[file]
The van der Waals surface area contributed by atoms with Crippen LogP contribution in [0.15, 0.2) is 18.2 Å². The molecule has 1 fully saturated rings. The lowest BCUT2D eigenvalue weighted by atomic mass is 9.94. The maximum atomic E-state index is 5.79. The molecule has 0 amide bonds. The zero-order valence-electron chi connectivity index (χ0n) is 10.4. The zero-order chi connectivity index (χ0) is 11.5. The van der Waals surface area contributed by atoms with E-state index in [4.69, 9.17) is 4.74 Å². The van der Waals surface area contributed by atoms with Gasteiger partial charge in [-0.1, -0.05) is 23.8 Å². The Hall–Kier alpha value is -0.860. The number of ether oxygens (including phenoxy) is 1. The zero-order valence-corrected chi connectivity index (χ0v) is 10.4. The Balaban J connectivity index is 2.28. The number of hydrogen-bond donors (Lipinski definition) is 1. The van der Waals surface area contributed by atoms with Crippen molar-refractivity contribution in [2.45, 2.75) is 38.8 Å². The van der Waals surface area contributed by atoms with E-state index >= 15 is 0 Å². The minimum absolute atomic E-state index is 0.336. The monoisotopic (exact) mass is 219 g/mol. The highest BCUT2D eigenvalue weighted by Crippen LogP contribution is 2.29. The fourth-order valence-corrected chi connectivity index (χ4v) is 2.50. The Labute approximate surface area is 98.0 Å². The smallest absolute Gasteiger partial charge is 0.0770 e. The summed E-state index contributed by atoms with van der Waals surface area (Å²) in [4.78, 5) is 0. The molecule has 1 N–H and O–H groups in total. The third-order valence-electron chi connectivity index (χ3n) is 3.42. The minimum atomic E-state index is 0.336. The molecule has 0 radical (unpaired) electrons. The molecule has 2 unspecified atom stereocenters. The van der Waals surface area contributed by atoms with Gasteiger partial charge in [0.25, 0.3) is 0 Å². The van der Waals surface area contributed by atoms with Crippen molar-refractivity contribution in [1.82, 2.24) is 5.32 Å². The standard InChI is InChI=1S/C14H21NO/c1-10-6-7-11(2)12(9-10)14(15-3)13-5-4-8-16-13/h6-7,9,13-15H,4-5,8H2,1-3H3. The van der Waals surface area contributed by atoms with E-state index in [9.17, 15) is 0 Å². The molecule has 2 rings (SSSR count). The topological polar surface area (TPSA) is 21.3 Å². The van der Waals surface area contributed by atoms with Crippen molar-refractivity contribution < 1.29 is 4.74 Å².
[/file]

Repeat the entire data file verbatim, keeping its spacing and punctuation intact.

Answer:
The van der Waals surface area contributed by atoms with Crippen LogP contribution in [0.15, 0.2) is 18.2 Å². The molecule has 1 fully saturated rings. The lowest BCUT2D eigenvalue weighted by atomic mass is 9.94. The maximum atomic E-state index is 5.79. The molecule has 0 amide bonds. The zero-order valence-electron chi connectivity index (χ0n) is 10.4. The zero-order chi connectivity index (χ0) is 11.5. The van der Waals surface area contributed by atoms with E-state index in [4.69, 9.17) is 4.74 Å². The van der Waals surface area contributed by atoms with Gasteiger partial charge in [-0.1, -0.05) is 23.8 Å². The Hall–Kier alpha value is -0.860. The number of ether oxygens (including phenoxy) is 1. The zero-order valence-corrected chi connectivity index (χ0v) is 10.4. The Balaban J connectivity index is 2.28. The number of hydrogen-bond donors (Lipinski definition) is 1. The van der Waals surface area contributed by atoms with Crippen molar-refractivity contribution in [2.45, 2.75) is 38.8 Å². The van der Waals surface area contributed by atoms with E-state index >= 15 is 0 Å². The minimum absolute atomic E-state index is 0.336. The monoisotopic (exact) mass is 219 g/mol. The highest BCUT2D eigenvalue weighted by Crippen LogP contribution is 2.29. The fourth-order valence-corrected chi connectivity index (χ4v) is 2.50. The Labute approximate surface area is 98.0 Å². The smallest absolute Gasteiger partial charge is 0.0770 e. The summed E-state index contributed by atoms with van der Waals surface area (Å²) in [4.78, 5) is 0. The molecule has 1 N–H and O–H groups in total. The third-order valence-electron chi connectivity index (χ3n) is 3.42. The minimum atomic E-state index is 0.336. The molecule has 0 radical (unpaired) electrons. The molecule has 2 unspecified atom stereocenters. The van der Waals surface area contributed by atoms with Gasteiger partial charge in [0.25, 0.3) is 0 Å². The van der Waals surface area contributed by atoms with Crippen molar-refractivity contribution in [1.82, 2.24) is 5.32 Å². The standard InChI is InChI=1S/C14H21NO/c1-10-6-7-11(2)12(9-10)14(15-3)13-5-4-8-16-13/h6-7,9,13-15H,4-5,8H2,1-3H3. The van der Waals surface area contributed by atoms with E-state index in [9.17, 15) is 0 Å². The molecule has 2 rings (SSSR count). The topological polar surface area (TPSA) is 21.3 Å². The van der Waals surface area contributed by atoms with Crippen molar-refractivity contribution < 1.29 is 4.74 Å².